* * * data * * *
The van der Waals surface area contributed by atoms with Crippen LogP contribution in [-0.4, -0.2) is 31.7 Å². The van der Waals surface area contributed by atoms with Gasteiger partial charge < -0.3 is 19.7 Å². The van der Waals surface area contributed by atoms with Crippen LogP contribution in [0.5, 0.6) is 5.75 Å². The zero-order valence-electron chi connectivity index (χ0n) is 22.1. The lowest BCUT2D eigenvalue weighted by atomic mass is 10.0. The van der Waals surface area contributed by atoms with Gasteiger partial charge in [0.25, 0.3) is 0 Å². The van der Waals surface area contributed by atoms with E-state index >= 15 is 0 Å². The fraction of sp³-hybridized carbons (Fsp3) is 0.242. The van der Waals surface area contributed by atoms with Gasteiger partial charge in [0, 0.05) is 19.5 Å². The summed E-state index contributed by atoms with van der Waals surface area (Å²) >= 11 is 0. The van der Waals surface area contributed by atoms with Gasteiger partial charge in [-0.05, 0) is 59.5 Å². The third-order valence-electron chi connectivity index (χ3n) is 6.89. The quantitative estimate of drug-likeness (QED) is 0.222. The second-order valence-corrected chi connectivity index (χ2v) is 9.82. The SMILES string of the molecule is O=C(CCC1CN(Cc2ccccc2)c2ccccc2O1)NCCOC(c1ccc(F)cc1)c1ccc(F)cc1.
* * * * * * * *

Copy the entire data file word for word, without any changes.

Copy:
The van der Waals surface area contributed by atoms with Crippen LogP contribution in [-0.4, -0.2) is 31.7 Å². The van der Waals surface area contributed by atoms with Gasteiger partial charge < -0.3 is 19.7 Å². The van der Waals surface area contributed by atoms with Crippen LogP contribution in [0.5, 0.6) is 5.75 Å². The zero-order valence-electron chi connectivity index (χ0n) is 22.1. The lowest BCUT2D eigenvalue weighted by atomic mass is 10.0. The van der Waals surface area contributed by atoms with Gasteiger partial charge in [0.25, 0.3) is 0 Å². The van der Waals surface area contributed by atoms with E-state index >= 15 is 0 Å². The fraction of sp³-hybridized carbons (Fsp3) is 0.242. The van der Waals surface area contributed by atoms with Gasteiger partial charge in [0, 0.05) is 19.5 Å². The summed E-state index contributed by atoms with van der Waals surface area (Å²) >= 11 is 0. The van der Waals surface area contributed by atoms with Gasteiger partial charge in [-0.05, 0) is 59.5 Å². The third-order valence-electron chi connectivity index (χ3n) is 6.89. The quantitative estimate of drug-likeness (QED) is 0.222. The second-order valence-corrected chi connectivity index (χ2v) is 9.82. The SMILES string of the molecule is O=C(CCC1CN(Cc2ccccc2)c2ccccc2O1)NCCOC(c1ccc(F)cc1)c1ccc(F)cc1.